Few will stumble upon the Bayside Golf Club by sheer happenstance. Tucked into the rugged wilderness near the western Nebraska village of Brule (population 326), the resort provides a golf oasis in an otherwise harsh land, and is usually found by those who were already looking for it. When you get there, you’ll discover a links-style course with views overlooking wide expanses of unruly terrain, 60-foot drops in elevation, unforgiving arroyos, and signature holes with nicknames such as “Humility” and “Forever.”
A room with a view: Four-bedroom suites and log cabins overlook the 10th hole, with stunning views of the course or Lake McConaughy.
Nifty in-room amenities: Four-bedroom suites have separate living room areas with flat-screen TVs.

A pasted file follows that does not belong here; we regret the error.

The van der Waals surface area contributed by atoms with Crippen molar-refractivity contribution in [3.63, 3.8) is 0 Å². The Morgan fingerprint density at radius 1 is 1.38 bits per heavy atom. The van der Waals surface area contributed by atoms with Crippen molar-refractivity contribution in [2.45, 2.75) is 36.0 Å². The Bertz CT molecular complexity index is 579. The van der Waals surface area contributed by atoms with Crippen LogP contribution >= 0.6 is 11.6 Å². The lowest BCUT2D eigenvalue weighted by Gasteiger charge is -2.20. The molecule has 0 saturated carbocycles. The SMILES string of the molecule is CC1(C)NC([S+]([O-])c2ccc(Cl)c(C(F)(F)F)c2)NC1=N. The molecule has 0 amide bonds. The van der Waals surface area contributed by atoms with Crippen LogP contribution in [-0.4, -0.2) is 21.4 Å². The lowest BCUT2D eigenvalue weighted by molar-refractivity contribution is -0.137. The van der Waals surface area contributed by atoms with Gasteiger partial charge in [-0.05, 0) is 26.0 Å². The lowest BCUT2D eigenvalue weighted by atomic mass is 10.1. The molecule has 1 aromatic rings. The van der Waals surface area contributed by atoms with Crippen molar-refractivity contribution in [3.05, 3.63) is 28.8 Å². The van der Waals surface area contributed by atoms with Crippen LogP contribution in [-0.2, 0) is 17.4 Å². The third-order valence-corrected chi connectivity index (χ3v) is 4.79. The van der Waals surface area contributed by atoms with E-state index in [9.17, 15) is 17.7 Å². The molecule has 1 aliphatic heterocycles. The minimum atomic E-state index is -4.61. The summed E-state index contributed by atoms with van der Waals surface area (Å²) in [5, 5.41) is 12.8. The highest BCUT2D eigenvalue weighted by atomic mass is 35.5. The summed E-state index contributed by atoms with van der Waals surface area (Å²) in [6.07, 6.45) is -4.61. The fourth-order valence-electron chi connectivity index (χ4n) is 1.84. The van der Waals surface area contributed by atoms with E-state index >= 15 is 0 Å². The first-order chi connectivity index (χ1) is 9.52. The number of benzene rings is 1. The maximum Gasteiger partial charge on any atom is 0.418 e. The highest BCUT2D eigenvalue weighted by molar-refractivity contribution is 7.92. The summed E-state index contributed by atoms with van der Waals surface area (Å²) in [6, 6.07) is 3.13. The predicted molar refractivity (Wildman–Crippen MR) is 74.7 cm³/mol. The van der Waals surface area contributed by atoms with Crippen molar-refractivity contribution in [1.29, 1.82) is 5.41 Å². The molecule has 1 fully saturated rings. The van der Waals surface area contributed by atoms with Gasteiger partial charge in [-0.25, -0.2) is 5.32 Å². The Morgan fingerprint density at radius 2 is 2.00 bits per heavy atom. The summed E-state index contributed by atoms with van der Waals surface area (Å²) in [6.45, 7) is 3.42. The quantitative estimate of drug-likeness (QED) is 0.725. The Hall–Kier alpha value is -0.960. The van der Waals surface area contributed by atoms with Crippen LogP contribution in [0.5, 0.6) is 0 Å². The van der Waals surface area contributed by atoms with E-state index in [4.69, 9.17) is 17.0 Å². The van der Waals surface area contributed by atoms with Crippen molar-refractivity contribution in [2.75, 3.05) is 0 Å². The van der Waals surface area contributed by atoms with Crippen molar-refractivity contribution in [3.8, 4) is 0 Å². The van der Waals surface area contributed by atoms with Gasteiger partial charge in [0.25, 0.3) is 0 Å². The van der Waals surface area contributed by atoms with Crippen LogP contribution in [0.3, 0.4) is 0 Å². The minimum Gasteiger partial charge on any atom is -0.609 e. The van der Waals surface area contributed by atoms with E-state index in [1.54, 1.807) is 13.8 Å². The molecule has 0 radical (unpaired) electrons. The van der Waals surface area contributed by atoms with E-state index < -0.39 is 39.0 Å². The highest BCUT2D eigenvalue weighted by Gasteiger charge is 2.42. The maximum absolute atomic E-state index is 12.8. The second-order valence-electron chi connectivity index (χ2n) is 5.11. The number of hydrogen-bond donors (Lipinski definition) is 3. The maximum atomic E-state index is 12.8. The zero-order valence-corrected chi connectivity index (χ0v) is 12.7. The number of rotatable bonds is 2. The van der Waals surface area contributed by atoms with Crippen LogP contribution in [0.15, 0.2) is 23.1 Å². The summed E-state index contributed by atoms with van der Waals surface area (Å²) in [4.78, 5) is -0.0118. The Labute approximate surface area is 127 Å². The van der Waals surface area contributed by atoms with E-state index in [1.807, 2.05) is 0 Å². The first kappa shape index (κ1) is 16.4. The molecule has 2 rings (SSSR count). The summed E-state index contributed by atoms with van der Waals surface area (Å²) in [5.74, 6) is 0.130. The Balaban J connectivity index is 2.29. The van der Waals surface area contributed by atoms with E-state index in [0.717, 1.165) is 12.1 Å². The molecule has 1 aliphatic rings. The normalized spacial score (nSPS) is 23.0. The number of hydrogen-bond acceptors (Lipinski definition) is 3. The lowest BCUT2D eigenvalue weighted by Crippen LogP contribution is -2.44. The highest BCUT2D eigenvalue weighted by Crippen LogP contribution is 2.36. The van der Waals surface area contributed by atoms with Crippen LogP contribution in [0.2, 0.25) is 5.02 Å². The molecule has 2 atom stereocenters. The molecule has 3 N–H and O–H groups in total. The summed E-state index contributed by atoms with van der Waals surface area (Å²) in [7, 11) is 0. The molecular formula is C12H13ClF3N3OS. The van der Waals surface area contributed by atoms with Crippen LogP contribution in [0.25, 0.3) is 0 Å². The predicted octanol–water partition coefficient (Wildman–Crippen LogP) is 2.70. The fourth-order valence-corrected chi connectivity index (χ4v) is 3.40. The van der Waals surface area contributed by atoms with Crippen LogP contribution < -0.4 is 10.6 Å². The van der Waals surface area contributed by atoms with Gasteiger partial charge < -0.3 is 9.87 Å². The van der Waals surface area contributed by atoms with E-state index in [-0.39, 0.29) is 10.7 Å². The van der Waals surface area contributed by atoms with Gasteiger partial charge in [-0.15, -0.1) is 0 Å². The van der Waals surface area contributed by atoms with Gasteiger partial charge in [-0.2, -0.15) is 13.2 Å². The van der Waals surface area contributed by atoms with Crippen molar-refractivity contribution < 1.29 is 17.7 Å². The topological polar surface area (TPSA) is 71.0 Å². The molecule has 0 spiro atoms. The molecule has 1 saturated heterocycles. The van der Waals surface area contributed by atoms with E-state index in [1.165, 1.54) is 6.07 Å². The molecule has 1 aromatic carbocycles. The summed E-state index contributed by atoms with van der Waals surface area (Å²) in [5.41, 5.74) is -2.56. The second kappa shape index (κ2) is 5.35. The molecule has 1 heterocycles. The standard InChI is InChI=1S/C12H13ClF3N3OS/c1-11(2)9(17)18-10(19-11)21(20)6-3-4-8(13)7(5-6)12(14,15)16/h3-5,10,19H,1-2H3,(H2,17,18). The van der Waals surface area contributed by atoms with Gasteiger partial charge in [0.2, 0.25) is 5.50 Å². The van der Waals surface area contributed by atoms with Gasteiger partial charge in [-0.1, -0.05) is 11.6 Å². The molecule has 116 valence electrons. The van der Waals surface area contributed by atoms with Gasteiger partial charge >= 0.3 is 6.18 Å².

Press Mention: Read this feature article on the golf course by _Links Golf _ magazine to get a sense of the 11th hole’s “brutal beauty.”
Onsite dining: The resort club house serves up famous Nebraska steaks.
Eye to the sky: Eagles soar high above this open stretch of land, looking for their next snack.
Brule, Nebraska: Small-Town Charm Close to Historic Ogallala
Named for the 5,000 Brule Sioux Native Americans who lived on the land in the 19th century, Brule has drawn a tight-knit community of farmers by way of the Union Pacific Railroad. Many come to town for the fishing and birding along Lake McConaughy, a man-made lake formed in the 1930s. Note that the locals refer to it as “Lake Mac” or “Big Mac.”
Nine miles away, the comparatively cosmopolitan town of Ogallala reflects the history of the American West. A stop on the infamous Pony Express, the city served as the terminus for cattle drives marching up from Texas to the rails. Ogallala keeps the memory of its wild oats alive with Front Street, a fun replica of the old town.